• http://www.facebook.com/people/MJ-Radosevich/1472048989 M.J. Radosevich

    Wonderful reflections and tribute regarding the gifts Steve Jobs shared with the world.  Thank you Dr. Lui

  • http://www.facebook.com/people/MJ-Radosevich/1472048989 M.J. Radosevich

    Wonderful reflection and tribute by Dr. Lui to the gifts steve Jobs shared with the world in his creativity.

  • http://pulse.yahoo.com/_FOPAG46FCYE3BKQ7GCW57Y7D7U Elena

    Very empathic, intelligent reflection on how a person like Steve Jobs could help Dr. Lui
    reflect on the value of “people” in healthcare as opposed to technology alone.

  • http://www.facebook.com/profile.php?id=1529576072 Celia Palmer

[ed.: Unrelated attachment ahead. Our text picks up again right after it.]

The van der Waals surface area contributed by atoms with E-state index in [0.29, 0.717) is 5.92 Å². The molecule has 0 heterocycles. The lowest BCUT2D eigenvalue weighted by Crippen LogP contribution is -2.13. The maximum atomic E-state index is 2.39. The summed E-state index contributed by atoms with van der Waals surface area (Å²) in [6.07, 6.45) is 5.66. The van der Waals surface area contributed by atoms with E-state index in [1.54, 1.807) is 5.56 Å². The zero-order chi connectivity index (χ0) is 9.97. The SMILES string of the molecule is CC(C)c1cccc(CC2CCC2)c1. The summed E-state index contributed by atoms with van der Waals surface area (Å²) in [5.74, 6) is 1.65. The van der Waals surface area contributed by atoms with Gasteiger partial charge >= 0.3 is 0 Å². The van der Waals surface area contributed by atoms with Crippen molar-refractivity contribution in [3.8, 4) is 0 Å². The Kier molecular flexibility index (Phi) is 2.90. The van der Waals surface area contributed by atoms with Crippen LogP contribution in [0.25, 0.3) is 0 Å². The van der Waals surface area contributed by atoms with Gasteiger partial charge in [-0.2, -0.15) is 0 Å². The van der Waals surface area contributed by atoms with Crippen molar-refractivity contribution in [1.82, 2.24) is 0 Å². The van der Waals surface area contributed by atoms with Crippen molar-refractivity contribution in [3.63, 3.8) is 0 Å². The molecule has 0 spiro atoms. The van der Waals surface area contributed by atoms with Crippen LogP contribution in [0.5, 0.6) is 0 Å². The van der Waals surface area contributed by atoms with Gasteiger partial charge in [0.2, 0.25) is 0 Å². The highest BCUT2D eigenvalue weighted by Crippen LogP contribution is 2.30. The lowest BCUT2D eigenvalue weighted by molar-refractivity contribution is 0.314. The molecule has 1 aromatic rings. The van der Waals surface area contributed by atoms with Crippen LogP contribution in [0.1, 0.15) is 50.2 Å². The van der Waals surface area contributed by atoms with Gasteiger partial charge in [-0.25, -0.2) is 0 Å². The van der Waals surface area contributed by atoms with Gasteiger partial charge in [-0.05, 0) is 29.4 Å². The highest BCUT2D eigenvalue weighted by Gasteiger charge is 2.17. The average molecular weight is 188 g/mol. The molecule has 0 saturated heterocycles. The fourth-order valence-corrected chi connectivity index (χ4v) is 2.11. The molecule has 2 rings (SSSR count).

I agree with the comments below and so add my thanks to you for this article.  I love the well chosen quotes.  I am a primary care physician in New Zealand and what struck me though on reading it was how different the health system is over here.  We can send referrals automatically to hospitals that send back acknowledgements. Discharged summaries are sent electronically.  We can look up peoples test results that they have had (ordered by any physician).  For one local hospital we can look up the hospital record.  We use texting regularly to remind people to come to their appointments and let them know changes about their care.  We use the internet constantly as a source of reference.  (Thanks Steve.)
    There are still practices and the majority who have long term relationships with their patients.  At the moment though it feels like we are choosing to move away from this.  Policy makers want big primary care centres and specialists in them.  The system they want sounds more like yours.  More expensive and less humane.

  • http://pulse.yahoo.com/_TKA4WBQLQYEC2IPAKJQ3MRLNRY nayyar